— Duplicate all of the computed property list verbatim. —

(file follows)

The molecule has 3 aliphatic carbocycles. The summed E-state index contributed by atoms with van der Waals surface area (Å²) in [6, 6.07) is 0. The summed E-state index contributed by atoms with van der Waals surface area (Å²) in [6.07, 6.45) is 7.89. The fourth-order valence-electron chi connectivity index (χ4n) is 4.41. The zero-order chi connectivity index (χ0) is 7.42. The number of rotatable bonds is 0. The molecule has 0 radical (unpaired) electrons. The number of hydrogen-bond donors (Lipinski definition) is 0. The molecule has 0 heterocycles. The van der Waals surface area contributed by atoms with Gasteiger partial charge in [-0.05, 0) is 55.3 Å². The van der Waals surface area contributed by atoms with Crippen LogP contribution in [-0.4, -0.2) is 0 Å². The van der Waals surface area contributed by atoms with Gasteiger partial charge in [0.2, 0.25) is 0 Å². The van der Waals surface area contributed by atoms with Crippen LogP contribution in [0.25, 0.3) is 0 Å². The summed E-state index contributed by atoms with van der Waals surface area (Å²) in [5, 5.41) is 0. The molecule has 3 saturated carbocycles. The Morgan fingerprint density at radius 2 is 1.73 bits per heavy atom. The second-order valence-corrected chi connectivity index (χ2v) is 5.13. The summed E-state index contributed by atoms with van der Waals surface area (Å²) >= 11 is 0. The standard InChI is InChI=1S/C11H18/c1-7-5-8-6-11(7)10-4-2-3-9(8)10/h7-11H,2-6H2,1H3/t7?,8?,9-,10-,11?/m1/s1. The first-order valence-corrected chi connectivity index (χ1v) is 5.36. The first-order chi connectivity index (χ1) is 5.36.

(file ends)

The molecule has 3 aliphatic carbocycles. The summed E-state index contributed by atoms with van der Waals surface area (Å²) in [6, 6.07) is 0. The summed E-state index contributed by atoms with van der Waals surface area (Å²) in [6.07, 6.45) is 7.89. The fourth-order valence-electron chi connectivity index (χ4n) is 4.41. The zero-order chi connectivity index (χ0) is 7.42. The number of rotatable bonds is 0. The molecule has 0 radical (unpaired) electrons. The number of hydrogen-bond donors (Lipinski definition) is 0. The molecule has 0 heterocycles. The van der Waals surface area contributed by atoms with Gasteiger partial charge in [-0.05, 0) is 55.3 Å². The van der Waals surface area contributed by atoms with Crippen LogP contribution in [-0.4, -0.2) is 0 Å². The van der Waals surface area contributed by atoms with Gasteiger partial charge in [0.2, 0.25) is 0 Å². The van der Waals surface area contributed by atoms with Crippen LogP contribution in [0.25, 0.3) is 0 Å². The summed E-state index contributed by atoms with van der Waals surface area (Å²) in [5, 5.41) is 0. The molecule has 3 saturated carbocycles. The Morgan fingerprint density at radius 2 is 1.73 bits per heavy atom. The second-order valence-corrected chi connectivity index (χ2v) is 5.13. The summed E-state index contributed by atoms with van der Waals surface area (Å²) >= 11 is 0. The standard InChI is InChI=1S/C11H18/c1-7-5-8-6-11(7)10-4-2-3-9(8)10/h7-11H,2-6H2,1H3/t7?,8?,9-,10-,11?/m1/s1. The first-order valence-corrected chi connectivity index (χ1v) is 5.36. The first-order chi connectivity index (χ1) is 5.36.